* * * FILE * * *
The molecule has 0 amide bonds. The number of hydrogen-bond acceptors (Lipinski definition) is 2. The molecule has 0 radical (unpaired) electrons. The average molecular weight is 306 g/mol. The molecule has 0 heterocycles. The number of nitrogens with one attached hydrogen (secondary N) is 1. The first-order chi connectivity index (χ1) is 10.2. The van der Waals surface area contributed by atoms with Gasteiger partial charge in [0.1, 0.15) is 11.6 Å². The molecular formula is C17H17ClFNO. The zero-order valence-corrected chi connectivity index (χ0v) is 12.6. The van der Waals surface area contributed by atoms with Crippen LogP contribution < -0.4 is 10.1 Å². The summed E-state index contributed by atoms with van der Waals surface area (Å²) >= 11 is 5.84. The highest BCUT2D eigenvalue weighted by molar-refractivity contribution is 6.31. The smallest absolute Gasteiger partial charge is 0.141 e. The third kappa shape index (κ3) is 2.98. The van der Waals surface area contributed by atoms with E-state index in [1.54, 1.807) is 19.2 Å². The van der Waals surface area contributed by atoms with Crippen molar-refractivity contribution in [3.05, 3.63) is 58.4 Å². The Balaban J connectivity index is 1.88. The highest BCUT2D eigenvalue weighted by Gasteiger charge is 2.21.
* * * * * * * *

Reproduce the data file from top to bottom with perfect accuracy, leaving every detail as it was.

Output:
The molecule has 0 amide bonds. The number of hydrogen-bond acceptors (Lipinski definition) is 2. The molecule has 0 radical (unpaired) electrons. The average molecular weight is 306 g/mol. The molecule has 0 heterocycles. The number of nitrogens with one attached hydrogen (secondary N) is 1. The first-order chi connectivity index (χ1) is 10.2. The van der Waals surface area contributed by atoms with Gasteiger partial charge in [0.1, 0.15) is 11.6 Å². The molecular formula is C17H17ClFNO. The zero-order valence-corrected chi connectivity index (χ0v) is 12.6. The van der Waals surface area contributed by atoms with Crippen LogP contribution < -0.4 is 10.1 Å². The summed E-state index contributed by atoms with van der Waals surface area (Å²) >= 11 is 5.84. The highest BCUT2D eigenvalue weighted by molar-refractivity contribution is 6.31. The smallest absolute Gasteiger partial charge is 0.141 e. The third kappa shape index (κ3) is 2.98. The van der Waals surface area contributed by atoms with E-state index in [1.54, 1.807) is 19.2 Å². The van der Waals surface area contributed by atoms with Crippen molar-refractivity contribution in [3.05, 3.63) is 58.4 Å². The Balaban J connectivity index is 1.88. The highest BCUT2D eigenvalue weighted by Gasteiger charge is 2.21.